What exactly do I mean by "civet"? Civet can refer to an animal called the civet cat, of which there are several species. These are not true cats, but rather belong to the family Viverridae. This animal has, in fact, been in the news more than once of late. One type of civet was linked to the crossover to humans of the virus that caused the disease SARS, and occasionally one also hears about something called civet coffee, consisting of the excreted coffee beans eaten by a type of civet that lives in coffee plantations. But in this article I generally refer to the very strong-smelling secretion obtained from a pouch located under the tail of certain species of civet cat. This material is still produced in significant quantities in Ethiopia and used in French perfumery, although a synthetic version is also available. It is a brown greasy material and it is often thought to smell extremely foul. But in dilution it smells far more pleasant and it acts as a fixative to make perfumes linger longer on the skin. English literature is no stranger to civet and its ambiguous allure, and apparently this material was quite well known in Europe from the early fifteenth century, becoming increasingly famous as a result of European expansion and discovery. The civet cat itself was a source of curiosity both in menageries and in textual accounts of other lands. (7) In Shakespeare's As You Like It (III, ii) Corin says "The courtier's hands are perfumed with civet," and Touchstone replies that "civet is of a baser birth than tar, the very uncleanly flux of a cat." The eighteenth-century poet Cowper wrote "I cannot talk with civet in the room, a fine puss gentleman that's all perfume ..." (8) As Alain Corbin explains in his excellent social history of smell in eighteenth/nineteenth-century France, The Foul and the Fragrant, this perfume, along with the better-known animal perfumes musk and ambergris, enjoyed significant popularity in seventeenth-century France, only to be rejected in the mid-eighteenth century in favor of more delicate, less arousing, floral perfumes (1986: 67). In the entry on civette (materia medica) in the Encyclopedie of Diderot and d'Alembert (3.496) we are told that this item of materia medica, the best of which has a violent odor and was at that time apparently even available from captive animals in Amsterdam, can be made into an unguent that, when smeared on the groin and lower back, could excite the venereal act.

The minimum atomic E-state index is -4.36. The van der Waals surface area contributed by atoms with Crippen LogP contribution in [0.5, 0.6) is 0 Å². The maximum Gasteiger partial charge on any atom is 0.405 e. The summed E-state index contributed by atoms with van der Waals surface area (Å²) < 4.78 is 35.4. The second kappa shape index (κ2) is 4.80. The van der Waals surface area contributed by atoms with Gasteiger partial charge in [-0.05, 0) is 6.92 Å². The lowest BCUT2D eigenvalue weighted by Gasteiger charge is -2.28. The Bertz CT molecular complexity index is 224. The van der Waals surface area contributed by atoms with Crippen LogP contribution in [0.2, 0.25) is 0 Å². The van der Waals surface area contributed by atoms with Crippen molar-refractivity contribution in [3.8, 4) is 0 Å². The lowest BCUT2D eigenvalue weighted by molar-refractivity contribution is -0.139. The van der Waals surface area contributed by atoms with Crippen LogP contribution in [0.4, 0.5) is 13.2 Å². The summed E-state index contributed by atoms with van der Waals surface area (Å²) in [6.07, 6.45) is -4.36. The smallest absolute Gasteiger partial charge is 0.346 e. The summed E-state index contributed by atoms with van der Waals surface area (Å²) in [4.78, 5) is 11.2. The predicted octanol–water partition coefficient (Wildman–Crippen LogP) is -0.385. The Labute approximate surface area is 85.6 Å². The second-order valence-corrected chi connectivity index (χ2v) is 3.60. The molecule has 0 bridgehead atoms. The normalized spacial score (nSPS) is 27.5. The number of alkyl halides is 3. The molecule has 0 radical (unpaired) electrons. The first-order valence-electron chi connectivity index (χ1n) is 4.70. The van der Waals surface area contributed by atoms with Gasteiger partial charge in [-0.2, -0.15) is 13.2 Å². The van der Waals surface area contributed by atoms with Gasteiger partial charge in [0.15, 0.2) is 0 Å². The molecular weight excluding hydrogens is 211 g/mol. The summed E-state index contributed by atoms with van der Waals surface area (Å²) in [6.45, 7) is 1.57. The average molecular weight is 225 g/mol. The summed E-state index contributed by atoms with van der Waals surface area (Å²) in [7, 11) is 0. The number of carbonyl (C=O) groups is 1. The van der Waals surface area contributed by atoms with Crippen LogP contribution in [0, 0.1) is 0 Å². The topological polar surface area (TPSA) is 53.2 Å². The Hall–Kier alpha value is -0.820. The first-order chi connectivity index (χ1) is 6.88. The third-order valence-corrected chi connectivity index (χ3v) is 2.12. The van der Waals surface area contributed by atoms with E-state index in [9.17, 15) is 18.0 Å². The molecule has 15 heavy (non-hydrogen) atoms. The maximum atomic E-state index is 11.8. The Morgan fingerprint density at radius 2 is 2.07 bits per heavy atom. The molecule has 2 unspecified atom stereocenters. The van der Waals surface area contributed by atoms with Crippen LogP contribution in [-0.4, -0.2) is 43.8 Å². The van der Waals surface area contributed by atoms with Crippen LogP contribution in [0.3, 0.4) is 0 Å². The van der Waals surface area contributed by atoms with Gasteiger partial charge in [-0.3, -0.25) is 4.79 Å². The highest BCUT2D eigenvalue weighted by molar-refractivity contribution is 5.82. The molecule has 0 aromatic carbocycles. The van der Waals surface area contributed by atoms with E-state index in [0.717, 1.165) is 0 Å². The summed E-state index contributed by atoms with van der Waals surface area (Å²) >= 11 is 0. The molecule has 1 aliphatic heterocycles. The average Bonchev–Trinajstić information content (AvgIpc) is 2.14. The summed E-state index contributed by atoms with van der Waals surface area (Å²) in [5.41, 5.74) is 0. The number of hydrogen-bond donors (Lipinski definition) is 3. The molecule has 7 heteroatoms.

What do we actually know about civet in India? As we have seen, the unfortunate civet, with its desirable scent pouch, is now a protected species in India, but in the late nineteenth-century Dictionary of the Economic Products of India George Watt discusses civets and their aromatic secretion--giving us an idea of how these animals fared prior to the modernization of the perfumery industry and the protection of the animal (Watt 1893, vol. 6, pt. 4, "Tectona to Zygophillium"). Watt (p. 53) mentions four species of civet in the section on Tigers, Leopards, Cats and Civets, and among these perhaps the most important for us is the small Indian civet, Viverricula malaccensis, which he states is found throughout India except Sind, Punjab, and parts of Western Rajasthan. (9) This civet is known in Hindi as Mashk-billa, katas, and kasturi, which latter Watt notes is "a name properly belonging to the musk-deer." Such civet/musk confusions are something we shall see repeatedly below and are not without significance for our analysis. Watt states that the animal is known in "Nepal Tarai" as jowadi manjar and in Kannada as punagu pilli, and adds that this type of civet cat "is frequently kept in confinement by Natives, for the purpose of yielding civet and becomes perfectly tame." On the economic product of this cat, Watt notes "Civet, the unctuous, highly odorous secretion from the anal glands of several of the VIVERRIDAE, especially Viverra zibetha, and Viverricula malaccensis, is used to a considerable extent in India, both for perfumery and for medicinal purposes. Valuable stimulant and aphrodisiac properties are ascribed to it, but probably it possesses no special powers in these respects." He continues (pp. 55-56), "Jerdon states that Viverricula malaccensis is frequently kept by Natives for the purpose of yielding the secretion, and Waring, in the Pharmacopoeia of India, mentioned an establishment at one time kept up at the expense of Government in which civets were specially reared."